The Solution upon the Death of a Father
And if the father of a family died, for the purpose of securing the young girls’ survival, the rabbis determined that her mother and brother could marry her off. However, since their betrothal does not carry Biblical force, if the girl wished to divorce her husband, she did not require a get, but rather refused him in front of witnesses, thus annulling her ties to him, and a document of miyun (refusal) was written for her.
If she reached the age of twelve and showed signs of maturity but had not refused, she was his lawful wife for all intents and purposes (S.A., E.H. 155).
However, when marrying off daughters while still young was not a question of survival, the rabbis prohibited it, saying: “One may not give his daughter in betrothal when a minor, but must wait until she grows up and says: ‘I want So-and-so’” (Kiddushin 41a; S.A., E.H. 37:8). This was the practice during good times, when Jews lived in relative comfort.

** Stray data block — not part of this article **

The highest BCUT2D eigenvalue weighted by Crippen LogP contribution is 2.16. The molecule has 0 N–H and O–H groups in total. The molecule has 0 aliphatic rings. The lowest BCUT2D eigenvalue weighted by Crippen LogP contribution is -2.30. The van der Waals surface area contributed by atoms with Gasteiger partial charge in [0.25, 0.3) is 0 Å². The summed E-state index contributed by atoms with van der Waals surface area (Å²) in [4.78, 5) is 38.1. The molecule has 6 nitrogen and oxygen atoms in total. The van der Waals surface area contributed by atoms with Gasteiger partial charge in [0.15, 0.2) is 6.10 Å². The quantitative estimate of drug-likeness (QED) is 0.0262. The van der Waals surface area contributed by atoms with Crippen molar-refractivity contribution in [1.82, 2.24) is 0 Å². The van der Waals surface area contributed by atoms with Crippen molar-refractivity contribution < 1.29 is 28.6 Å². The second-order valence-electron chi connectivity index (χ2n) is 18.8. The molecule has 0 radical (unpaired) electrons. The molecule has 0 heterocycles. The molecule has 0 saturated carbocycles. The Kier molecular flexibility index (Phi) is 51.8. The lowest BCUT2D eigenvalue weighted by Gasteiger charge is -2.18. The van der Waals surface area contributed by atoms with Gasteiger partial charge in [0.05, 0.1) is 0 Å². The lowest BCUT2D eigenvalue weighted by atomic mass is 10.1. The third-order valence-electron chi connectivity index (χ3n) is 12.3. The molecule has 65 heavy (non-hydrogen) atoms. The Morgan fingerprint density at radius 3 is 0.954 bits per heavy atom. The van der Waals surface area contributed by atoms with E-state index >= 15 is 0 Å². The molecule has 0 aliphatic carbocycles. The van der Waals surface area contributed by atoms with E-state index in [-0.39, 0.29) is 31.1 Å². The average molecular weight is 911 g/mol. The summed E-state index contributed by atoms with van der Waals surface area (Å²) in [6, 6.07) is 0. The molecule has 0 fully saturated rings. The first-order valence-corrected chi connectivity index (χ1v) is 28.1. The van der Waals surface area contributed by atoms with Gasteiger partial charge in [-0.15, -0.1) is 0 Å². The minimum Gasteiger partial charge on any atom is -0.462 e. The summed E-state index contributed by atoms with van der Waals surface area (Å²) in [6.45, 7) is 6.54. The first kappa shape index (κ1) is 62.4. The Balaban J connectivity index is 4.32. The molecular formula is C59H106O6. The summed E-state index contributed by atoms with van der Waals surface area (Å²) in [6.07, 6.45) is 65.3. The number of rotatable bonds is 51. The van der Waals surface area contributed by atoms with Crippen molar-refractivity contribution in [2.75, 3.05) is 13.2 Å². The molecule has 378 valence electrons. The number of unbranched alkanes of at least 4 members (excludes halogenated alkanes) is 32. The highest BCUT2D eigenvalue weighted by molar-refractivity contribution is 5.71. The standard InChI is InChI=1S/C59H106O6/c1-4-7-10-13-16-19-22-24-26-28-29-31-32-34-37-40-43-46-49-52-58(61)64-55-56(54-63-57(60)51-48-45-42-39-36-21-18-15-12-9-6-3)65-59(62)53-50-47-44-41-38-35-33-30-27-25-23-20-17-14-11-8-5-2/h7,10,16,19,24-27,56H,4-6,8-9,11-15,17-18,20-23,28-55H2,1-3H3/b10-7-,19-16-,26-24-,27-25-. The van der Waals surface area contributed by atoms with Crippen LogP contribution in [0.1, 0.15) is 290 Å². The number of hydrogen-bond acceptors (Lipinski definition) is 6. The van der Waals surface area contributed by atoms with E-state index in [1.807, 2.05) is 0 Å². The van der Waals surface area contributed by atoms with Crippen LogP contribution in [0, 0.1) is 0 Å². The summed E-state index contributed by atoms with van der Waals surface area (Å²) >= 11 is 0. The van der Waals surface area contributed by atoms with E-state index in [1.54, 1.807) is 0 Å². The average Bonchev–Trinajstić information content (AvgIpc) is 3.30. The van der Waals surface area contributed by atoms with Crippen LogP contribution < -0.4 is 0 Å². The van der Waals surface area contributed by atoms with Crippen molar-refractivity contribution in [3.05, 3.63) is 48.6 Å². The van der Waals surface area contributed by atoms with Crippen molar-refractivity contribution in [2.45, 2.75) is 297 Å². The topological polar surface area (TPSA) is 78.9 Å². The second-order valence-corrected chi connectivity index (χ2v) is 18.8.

The Custom in Europe in Previous Generations
In recent centuries, as the economic situation in Europe improved and stabilized, and consequently there was no longer a need to marry off young daughters to ensure their survival, this practice was completely cancelled in European countries (A.H.S. 37:33), and since the marriage took place after the girls reached the age of Bat Mitzvah and maturity – usually between the ages of thirteen to sixteen – the final decision was in their hands.
Still, parents played an important role – to help their daughters find a groom and pay the dowry, the value of which was roughly a tenth of their assets. However, the decision to marry, and the marriage itself, were made by the daughters.